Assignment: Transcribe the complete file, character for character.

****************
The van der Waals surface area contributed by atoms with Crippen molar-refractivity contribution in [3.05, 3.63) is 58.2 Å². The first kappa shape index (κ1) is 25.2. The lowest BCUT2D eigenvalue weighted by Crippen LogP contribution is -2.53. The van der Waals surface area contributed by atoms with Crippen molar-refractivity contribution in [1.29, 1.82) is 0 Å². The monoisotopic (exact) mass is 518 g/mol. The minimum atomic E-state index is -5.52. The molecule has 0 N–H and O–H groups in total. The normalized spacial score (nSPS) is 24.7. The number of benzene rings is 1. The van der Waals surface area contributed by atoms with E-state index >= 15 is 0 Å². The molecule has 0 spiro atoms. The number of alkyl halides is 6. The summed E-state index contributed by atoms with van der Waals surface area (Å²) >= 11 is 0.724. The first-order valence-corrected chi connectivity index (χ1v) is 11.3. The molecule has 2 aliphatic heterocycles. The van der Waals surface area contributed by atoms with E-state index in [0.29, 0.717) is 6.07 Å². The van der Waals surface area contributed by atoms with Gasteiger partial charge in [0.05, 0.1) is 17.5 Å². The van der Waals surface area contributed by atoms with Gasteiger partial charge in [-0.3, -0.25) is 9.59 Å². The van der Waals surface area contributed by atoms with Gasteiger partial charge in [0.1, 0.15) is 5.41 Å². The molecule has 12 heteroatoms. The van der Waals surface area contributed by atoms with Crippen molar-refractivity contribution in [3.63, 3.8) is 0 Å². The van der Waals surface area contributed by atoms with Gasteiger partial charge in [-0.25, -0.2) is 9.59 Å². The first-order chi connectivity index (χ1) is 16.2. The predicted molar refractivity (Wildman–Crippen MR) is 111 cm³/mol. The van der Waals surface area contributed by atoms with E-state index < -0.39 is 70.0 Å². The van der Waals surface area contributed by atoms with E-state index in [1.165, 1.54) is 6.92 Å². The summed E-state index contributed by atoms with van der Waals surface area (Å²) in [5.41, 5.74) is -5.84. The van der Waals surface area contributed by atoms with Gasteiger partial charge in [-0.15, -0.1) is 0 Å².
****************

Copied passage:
The van der Waals surface area contributed by atoms with Crippen molar-refractivity contribution in [3.05, 3.63) is 58.2 Å². The first kappa shape index (κ1) is 25.2. The lowest BCUT2D eigenvalue weighted by Crippen LogP contribution is -2.53. The van der Waals surface area contributed by atoms with Crippen molar-refractivity contribution in [1.29, 1.82) is 0 Å². The monoisotopic (exact) mass is 518 g/mol. The minimum atomic E-state index is -5.52. The molecule has 0 N–H and O–H groups in total. The normalized spacial score (nSPS) is 24.7. The number of benzene rings is 1. The van der Waals surface area contributed by atoms with E-state index >= 15 is 0 Å². The molecule has 0 spiro atoms. The number of alkyl halides is 6. The summed E-state index contributed by atoms with van der Waals surface area (Å²) >= 11 is 0.724. The first-order valence-corrected chi connectivity index (χ1v) is 11.3. The molecule has 2 aliphatic heterocycles. The van der Waals surface area contributed by atoms with E-state index in [0.29, 0.717) is 6.07 Å². The van der Waals surface area contributed by atoms with Gasteiger partial charge in [0.05, 0.1) is 17.5 Å². The van der Waals surface area contributed by atoms with Gasteiger partial charge in [-0.3, -0.25) is 9.59 Å². The van der Waals surface area contributed by atoms with Gasteiger partial charge in [0.1, 0.15) is 5.41 Å². The molecule has 12 heteroatoms. The van der Waals surface area contributed by atoms with Crippen molar-refractivity contribution in [3.63, 3.8) is 0 Å². The van der Waals surface area contributed by atoms with Gasteiger partial charge in [-0.25, -0.2) is 9.59 Å². The first-order chi connectivity index (χ1) is 16.2. The predicted molar refractivity (Wildman–Crippen MR) is 111 cm³/mol. The van der Waals surface area contributed by atoms with E-state index < -0.39 is 70.0 Å². The van der Waals surface area contributed by atoms with E-state index in [1.165, 1.54) is 6.92 Å². The summed E-state index contributed by atoms with van der Waals surface area (Å²) in [5.41, 5.74) is -5.84. The van der Waals surface area contributed by atoms with Gasteiger partial charge in [-0.15, -0.1) is 0 Å².